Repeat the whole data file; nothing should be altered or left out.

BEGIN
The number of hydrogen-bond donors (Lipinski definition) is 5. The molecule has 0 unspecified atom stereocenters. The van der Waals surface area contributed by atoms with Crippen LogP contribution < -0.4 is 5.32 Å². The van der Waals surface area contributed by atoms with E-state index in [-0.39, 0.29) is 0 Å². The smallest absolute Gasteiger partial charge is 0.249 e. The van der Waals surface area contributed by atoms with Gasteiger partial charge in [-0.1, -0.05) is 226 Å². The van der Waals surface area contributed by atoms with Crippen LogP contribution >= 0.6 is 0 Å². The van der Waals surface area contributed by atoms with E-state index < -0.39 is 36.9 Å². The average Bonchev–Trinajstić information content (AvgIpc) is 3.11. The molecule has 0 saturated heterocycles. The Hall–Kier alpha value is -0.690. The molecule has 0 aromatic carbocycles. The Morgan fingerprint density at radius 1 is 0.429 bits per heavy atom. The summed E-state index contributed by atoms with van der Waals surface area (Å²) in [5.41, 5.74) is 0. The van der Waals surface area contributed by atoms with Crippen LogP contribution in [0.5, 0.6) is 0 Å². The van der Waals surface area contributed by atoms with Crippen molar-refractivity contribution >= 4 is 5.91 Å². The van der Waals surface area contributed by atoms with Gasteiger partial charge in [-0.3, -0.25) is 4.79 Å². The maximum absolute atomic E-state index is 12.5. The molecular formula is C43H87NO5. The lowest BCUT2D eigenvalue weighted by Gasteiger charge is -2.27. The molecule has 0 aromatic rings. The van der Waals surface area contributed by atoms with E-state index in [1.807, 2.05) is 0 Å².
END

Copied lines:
The number of hydrogen-bond donors (Lipinski definition) is 5. The molecule has 0 unspecified atom stereocenters. The van der Waals surface area contributed by atoms with Crippen LogP contribution < -0.4 is 5.32 Å². The van der Waals surface area contributed by atoms with E-state index in [-0.39, 0.29) is 0 Å². The smallest absolute Gasteiger partial charge is 0.249 e. The van der Waals surface area contributed by atoms with Gasteiger partial charge in [-0.1, -0.05) is 226 Å². The van der Waals surface area contributed by atoms with Crippen LogP contribution >= 0.6 is 0 Å². The van der Waals surface area contributed by atoms with E-state index < -0.39 is 36.9 Å². The average Bonchev–Trinajstić information content (AvgIpc) is 3.11. The molecule has 0 saturated heterocycles. The Hall–Kier alpha value is -0.690. The molecule has 0 aromatic carbocycles. The Morgan fingerprint density at radius 1 is 0.429 bits per heavy atom. The summed E-state index contributed by atoms with van der Waals surface area (Å²) in [5.41, 5.74) is 0. The van der Waals surface area contributed by atoms with Crippen LogP contribution in [0.5, 0.6) is 0 Å². The van der Waals surface area contributed by atoms with Crippen molar-refractivity contribution >= 4 is 5.91 Å². The van der Waals surface area contributed by atoms with Gasteiger partial charge in [-0.3, -0.25) is 4.79 Å². The maximum absolute atomic E-state index is 12.5. The molecular formula is C43H87NO5. The lowest BCUT2D eigenvalue weighted by Gasteiger charge is -2.27. The molecule has 0 aromatic rings. The van der Waals surface area contributed by atoms with E-state index in [1.807, 2.05) is 0 Å².